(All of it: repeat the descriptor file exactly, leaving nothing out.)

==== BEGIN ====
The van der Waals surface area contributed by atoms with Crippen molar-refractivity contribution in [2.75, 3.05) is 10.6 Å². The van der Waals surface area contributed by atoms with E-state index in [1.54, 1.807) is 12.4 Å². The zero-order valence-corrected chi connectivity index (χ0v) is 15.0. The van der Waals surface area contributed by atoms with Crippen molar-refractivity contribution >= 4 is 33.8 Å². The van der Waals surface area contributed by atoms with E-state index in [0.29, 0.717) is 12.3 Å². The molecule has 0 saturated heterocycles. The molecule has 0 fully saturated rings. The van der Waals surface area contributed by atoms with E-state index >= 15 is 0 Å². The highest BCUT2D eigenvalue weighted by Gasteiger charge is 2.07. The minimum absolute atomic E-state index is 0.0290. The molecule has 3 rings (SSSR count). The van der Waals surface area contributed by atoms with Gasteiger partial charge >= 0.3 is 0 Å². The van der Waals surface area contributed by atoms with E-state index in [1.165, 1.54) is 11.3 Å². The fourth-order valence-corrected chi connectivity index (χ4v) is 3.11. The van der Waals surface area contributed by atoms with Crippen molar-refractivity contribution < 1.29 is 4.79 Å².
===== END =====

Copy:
The van der Waals surface area contributed by atoms with Crippen molar-refractivity contribution in [2.75, 3.05) is 10.6 Å². The van der Waals surface area contributed by atoms with E-state index in [1.54, 1.807) is 12.4 Å². The zero-order valence-corrected chi connectivity index (χ0v) is 15.0. The van der Waals surface area contributed by atoms with Crippen molar-refractivity contribution >= 4 is 33.8 Å². The van der Waals surface area contributed by atoms with E-state index in [0.29, 0.717) is 12.3 Å². The molecule has 0 saturated heterocycles. The molecule has 0 fully saturated rings. The van der Waals surface area contributed by atoms with E-state index >= 15 is 0 Å². The highest BCUT2D eigenvalue weighted by Gasteiger charge is 2.07. The minimum absolute atomic E-state index is 0.0290. The molecule has 3 rings (SSSR count). The van der Waals surface area contributed by atoms with Gasteiger partial charge >= 0.3 is 0 Å². The van der Waals surface area contributed by atoms with E-state index in [1.165, 1.54) is 11.3 Å². The fourth-order valence-corrected chi connectivity index (χ4v) is 3.11. The van der Waals surface area contributed by atoms with Crippen molar-refractivity contribution < 1.29 is 4.79 Å².